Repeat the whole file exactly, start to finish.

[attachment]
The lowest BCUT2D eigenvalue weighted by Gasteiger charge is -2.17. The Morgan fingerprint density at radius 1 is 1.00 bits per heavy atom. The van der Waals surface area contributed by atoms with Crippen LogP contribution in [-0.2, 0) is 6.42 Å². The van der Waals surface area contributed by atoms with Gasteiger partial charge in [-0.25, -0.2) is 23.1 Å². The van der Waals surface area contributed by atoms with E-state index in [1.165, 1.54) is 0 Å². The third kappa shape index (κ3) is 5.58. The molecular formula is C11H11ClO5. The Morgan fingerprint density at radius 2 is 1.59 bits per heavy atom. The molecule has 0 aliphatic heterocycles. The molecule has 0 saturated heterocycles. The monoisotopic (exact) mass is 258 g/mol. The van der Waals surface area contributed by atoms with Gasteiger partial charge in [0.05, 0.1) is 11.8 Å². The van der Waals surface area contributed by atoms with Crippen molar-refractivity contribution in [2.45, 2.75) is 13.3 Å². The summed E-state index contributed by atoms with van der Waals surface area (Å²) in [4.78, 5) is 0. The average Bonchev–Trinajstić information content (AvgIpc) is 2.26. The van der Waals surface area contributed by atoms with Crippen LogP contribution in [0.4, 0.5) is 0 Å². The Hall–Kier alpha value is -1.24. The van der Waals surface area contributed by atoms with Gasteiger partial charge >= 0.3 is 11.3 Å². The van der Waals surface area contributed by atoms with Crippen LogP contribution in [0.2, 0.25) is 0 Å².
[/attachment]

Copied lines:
The lowest BCUT2D eigenvalue weighted by Gasteiger charge is -2.17. The Morgan fingerprint density at radius 1 is 1.00 bits per heavy atom. The van der Waals surface area contributed by atoms with Crippen LogP contribution in [-0.2, 0) is 6.42 Å². The van der Waals surface area contributed by atoms with Gasteiger partial charge in [-0.25, -0.2) is 23.1 Å². The van der Waals surface area contributed by atoms with E-state index in [1.165, 1.54) is 0 Å². The third kappa shape index (κ3) is 5.58. The molecular formula is C11H11ClO5. The Morgan fingerprint density at radius 2 is 1.59 bits per heavy atom. The molecule has 0 aliphatic heterocycles. The molecule has 0 saturated heterocycles. The monoisotopic (exact) mass is 258 g/mol. The van der Waals surface area contributed by atoms with Gasteiger partial charge in [0.05, 0.1) is 11.8 Å². The van der Waals surface area contributed by atoms with Crippen molar-refractivity contribution in [2.45, 2.75) is 13.3 Å². The summed E-state index contributed by atoms with van der Waals surface area (Å²) in [4.78, 5) is 0. The average Bonchev–Trinajstić information content (AvgIpc) is 2.26. The van der Waals surface area contributed by atoms with Crippen LogP contribution in [0.4, 0.5) is 0 Å². The Hall–Kier alpha value is -1.24. The van der Waals surface area contributed by atoms with Gasteiger partial charge >= 0.3 is 11.3 Å². The van der Waals surface area contributed by atoms with Crippen LogP contribution in [0.2, 0.25) is 0 Å².